“We don’t put people on welfare. We get them off welfare,” he said. “We pay what the market will bear.”
‘How bad does it have to get?’
Many might say Serghini has a point. In a city with over 400,000 on public assistance, the prospect of an estimated 300 new jobs per Wal-Mart store—assuming competitors stayed in business—cannot be lightly dismissed.
Above all, Serghini said, there is a real hunger in the city for deep discounts. He said that, this April, nearby Wal-Marts had tallied $96 million in sales the previous year to city residents. A recent company-sponsored survey showed 62 percent of 800 city respondents wanting stores closer by.
Wal-Mart describes its cut-rate pricing as if it were doing the work of God. Or Marx. “These savings are a lifeline for millions of middle- and lower-income families who live from payday to payday,” claimed CEO Scott in one newspaper ad. “Wal-Mart acts as a bargaining agent for these families—achieving on their behalf a negotiating power that they would never have on their own. Wal-Mart harnesses the collective clout of ordinary Americans to make their lives better.”
Such collective bargaining power is precisely what critics say Wal-Mart workers need, but not to buy discount socks. Said community advocate Vivian Rothstein, who helped lead the Inglewood fight, “It’s circular. People get shitty wages from Wal-Mart, and then they have to shop at Wal-Mart.” Scott likened the discounts to giving “a raise” to customers, but Rothstein argued the company’s own workers need an actual raise—and the resulting freedom to shop occasionally at, say, Nordstrom.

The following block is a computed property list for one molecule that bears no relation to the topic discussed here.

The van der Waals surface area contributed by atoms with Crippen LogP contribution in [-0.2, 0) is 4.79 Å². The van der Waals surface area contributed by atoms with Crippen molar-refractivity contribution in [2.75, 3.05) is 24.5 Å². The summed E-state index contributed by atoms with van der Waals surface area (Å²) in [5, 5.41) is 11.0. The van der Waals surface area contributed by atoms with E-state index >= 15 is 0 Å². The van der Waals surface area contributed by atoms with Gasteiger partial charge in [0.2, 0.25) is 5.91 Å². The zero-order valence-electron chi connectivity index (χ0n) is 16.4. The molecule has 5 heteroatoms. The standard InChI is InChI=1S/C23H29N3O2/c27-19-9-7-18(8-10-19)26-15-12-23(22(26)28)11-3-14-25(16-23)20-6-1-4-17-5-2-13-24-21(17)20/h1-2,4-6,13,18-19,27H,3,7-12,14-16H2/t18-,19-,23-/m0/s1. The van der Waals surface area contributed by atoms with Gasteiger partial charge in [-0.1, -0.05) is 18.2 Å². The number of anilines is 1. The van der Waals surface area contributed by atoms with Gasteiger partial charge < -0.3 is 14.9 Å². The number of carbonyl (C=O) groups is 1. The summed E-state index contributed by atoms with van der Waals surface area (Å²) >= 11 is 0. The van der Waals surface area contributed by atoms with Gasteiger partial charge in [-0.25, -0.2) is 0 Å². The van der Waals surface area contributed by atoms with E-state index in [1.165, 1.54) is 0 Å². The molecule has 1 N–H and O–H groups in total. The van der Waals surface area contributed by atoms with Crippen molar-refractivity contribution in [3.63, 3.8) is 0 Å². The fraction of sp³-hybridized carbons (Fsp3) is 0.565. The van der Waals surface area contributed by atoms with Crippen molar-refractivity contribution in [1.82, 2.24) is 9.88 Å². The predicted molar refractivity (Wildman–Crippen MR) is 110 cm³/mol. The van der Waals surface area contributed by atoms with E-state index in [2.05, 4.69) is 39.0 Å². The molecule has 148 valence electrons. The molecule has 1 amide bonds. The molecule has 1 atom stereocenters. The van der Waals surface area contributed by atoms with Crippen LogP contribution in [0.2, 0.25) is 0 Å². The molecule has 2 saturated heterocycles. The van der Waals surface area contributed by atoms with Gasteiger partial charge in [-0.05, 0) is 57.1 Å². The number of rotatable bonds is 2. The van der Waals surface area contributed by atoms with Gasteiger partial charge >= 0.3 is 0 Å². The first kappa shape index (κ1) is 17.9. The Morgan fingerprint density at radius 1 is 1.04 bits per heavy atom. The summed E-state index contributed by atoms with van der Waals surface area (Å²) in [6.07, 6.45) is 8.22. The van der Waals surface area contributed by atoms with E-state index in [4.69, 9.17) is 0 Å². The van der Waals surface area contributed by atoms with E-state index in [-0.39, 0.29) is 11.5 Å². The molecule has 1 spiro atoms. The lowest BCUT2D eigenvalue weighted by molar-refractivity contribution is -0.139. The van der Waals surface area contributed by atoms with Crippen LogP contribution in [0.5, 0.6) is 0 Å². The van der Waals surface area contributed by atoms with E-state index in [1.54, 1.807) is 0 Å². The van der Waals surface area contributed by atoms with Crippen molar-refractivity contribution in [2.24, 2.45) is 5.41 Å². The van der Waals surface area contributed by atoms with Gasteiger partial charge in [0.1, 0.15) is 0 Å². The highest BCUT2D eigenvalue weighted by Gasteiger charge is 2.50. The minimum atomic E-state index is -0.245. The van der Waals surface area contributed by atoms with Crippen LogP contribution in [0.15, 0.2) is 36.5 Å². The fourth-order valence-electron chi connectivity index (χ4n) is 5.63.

But losing patience with questions about low wages, Wal-Mart’s Serghini finally exclaimed, “If our wages are too low, then government should set the minimum at $20!” The company constantly points out that the federal minimum is only $5.15 an hour.
One of Wal-Mart’s most public critics agrees, at least in the sense that government must step up. Congressman George Miller of California, whose widely circulated February 2004 report excoriated the retailer’s employment practices, said last week, “Wal-Mart illustrates how easy it is to exploit the weaknesses in our labor laws. They must be strengthened.” He said the place to begin was by increasing the penalties employers face for squashing workers’ attempts to organize—fines that big companies eat as a cost of business. Without a stronger collective voice, Miller said, workers will continue to be victimized.
“The question is, how bad does it have to get before we get to the point of reform?” he said. With Wal-Mart now the leading corporate contributor to political candidates, most of them employer-friendly Republicans, that day may be quite distant.
Democrats have said that if more higher-income voters expressed their solidarity, reform might become more palatable to politicians. That is where the new New York City crew hopes to come in.
Brooklynite Lupita Gonzalez called back 311 to make sure her views had been reported. But she was told that, without her “service request number,” her complaint could not be tracked. The mayor’s office would not comment beyond regurgitating Bloomberg’s response from March, when he was publicly cornered by reporters. The pro-developer billionaire said then, “This city should be open to everybody. And if you don’t want to go to work for somebody, don’t. If you don’t want to shop there, don’t.”
He is, obviously, unlikely to support the Wal-Mart No Way campaign. But even successful resisters elsewhere realize it will be a constant battle to keep the giant at bay. In the meantime, they are capitalizing on the company’s unintended effect—the diversification and energizing of local activism—to enact stronger processes for community control of labor standards and development.
Said Sikora, “Wal-Mart should be careful what it wishes for. If the company sneaks a store by, the opposition that they face in this city will just snowball.”